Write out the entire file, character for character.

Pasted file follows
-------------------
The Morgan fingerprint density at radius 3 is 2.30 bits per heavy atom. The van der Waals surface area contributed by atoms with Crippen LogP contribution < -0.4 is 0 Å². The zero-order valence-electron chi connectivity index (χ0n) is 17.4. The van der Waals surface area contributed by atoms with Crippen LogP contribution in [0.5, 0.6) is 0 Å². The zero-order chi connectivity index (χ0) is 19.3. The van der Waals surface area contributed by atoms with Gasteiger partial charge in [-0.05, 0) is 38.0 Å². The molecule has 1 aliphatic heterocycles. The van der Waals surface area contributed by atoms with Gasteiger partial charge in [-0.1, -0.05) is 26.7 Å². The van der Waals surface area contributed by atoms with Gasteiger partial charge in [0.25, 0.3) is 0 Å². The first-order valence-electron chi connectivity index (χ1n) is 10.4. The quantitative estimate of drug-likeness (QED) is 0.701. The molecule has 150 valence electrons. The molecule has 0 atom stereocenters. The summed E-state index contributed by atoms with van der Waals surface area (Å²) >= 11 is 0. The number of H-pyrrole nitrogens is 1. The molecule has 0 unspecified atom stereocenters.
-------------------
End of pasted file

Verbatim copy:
The Morgan fingerprint density at radius 3 is 2.30 bits per heavy atom. The van der Waals surface area contributed by atoms with Crippen LogP contribution < -0.4 is 0 Å². The zero-order valence-electron chi connectivity index (χ0n) is 17.4. The van der Waals surface area contributed by atoms with Crippen LogP contribution in [0.5, 0.6) is 0 Å². The zero-order chi connectivity index (χ0) is 19.3. The van der Waals surface area contributed by atoms with Gasteiger partial charge in [-0.05, 0) is 38.0 Å². The molecule has 1 aliphatic heterocycles. The van der Waals surface area contributed by atoms with Gasteiger partial charge in [-0.1, -0.05) is 26.7 Å². The van der Waals surface area contributed by atoms with Gasteiger partial charge in [0.25, 0.3) is 0 Å². The first-order valence-electron chi connectivity index (χ1n) is 10.4. The quantitative estimate of drug-likeness (QED) is 0.701. The molecule has 150 valence electrons. The molecule has 0 atom stereocenters. The summed E-state index contributed by atoms with van der Waals surface area (Å²) >= 11 is 0. The number of H-pyrrole nitrogens is 1. The molecule has 0 unspecified atom stereocenters.